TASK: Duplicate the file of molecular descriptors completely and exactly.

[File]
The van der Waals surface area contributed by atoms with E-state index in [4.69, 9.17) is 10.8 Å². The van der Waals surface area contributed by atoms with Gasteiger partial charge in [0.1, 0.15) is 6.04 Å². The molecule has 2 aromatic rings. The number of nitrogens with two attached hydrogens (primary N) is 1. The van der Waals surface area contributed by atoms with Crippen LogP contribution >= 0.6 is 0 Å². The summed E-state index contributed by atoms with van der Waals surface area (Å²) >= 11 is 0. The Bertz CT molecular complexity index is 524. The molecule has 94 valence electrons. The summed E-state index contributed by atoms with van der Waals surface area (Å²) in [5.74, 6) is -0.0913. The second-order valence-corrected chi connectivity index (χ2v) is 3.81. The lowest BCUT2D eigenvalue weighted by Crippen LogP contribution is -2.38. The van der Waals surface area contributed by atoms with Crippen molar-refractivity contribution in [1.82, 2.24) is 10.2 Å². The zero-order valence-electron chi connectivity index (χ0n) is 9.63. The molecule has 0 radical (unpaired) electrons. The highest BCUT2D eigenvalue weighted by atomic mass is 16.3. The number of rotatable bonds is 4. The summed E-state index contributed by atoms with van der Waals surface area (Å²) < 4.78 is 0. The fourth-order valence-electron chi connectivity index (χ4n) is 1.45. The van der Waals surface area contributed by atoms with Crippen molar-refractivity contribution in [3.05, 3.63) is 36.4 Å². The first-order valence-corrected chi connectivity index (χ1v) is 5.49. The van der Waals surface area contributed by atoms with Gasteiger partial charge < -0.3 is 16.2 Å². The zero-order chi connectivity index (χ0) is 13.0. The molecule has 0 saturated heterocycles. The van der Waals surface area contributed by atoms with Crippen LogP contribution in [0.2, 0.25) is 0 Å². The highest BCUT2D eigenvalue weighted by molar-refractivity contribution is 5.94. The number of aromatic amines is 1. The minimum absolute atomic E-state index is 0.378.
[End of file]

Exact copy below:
The van der Waals surface area contributed by atoms with E-state index in [4.69, 9.17) is 10.8 Å². The van der Waals surface area contributed by atoms with Gasteiger partial charge in [0.1, 0.15) is 6.04 Å². The molecule has 2 aromatic rings. The number of nitrogens with two attached hydrogens (primary N) is 1. The van der Waals surface area contributed by atoms with Crippen LogP contribution >= 0.6 is 0 Å². The summed E-state index contributed by atoms with van der Waals surface area (Å²) >= 11 is 0. The Bertz CT molecular complexity index is 524. The molecule has 94 valence electrons. The summed E-state index contributed by atoms with van der Waals surface area (Å²) in [5.74, 6) is -0.0913. The second-order valence-corrected chi connectivity index (χ2v) is 3.81. The lowest BCUT2D eigenvalue weighted by Crippen LogP contribution is -2.38. The van der Waals surface area contributed by atoms with Crippen molar-refractivity contribution in [1.82, 2.24) is 10.2 Å². The zero-order valence-electron chi connectivity index (χ0n) is 9.63. The molecule has 0 radical (unpaired) electrons. The highest BCUT2D eigenvalue weighted by atomic mass is 16.3. The number of rotatable bonds is 4. The summed E-state index contributed by atoms with van der Waals surface area (Å²) < 4.78 is 0. The fourth-order valence-electron chi connectivity index (χ4n) is 1.45. The van der Waals surface area contributed by atoms with Crippen molar-refractivity contribution in [3.05, 3.63) is 36.4 Å². The first-order valence-corrected chi connectivity index (χ1v) is 5.49. The van der Waals surface area contributed by atoms with Gasteiger partial charge < -0.3 is 16.2 Å². The zero-order chi connectivity index (χ0) is 13.0. The molecule has 0 saturated heterocycles. The van der Waals surface area contributed by atoms with Crippen LogP contribution in [0.2, 0.25) is 0 Å². The highest BCUT2D eigenvalue weighted by molar-refractivity contribution is 5.94. The number of aromatic amines is 1. The minimum absolute atomic E-state index is 0.378.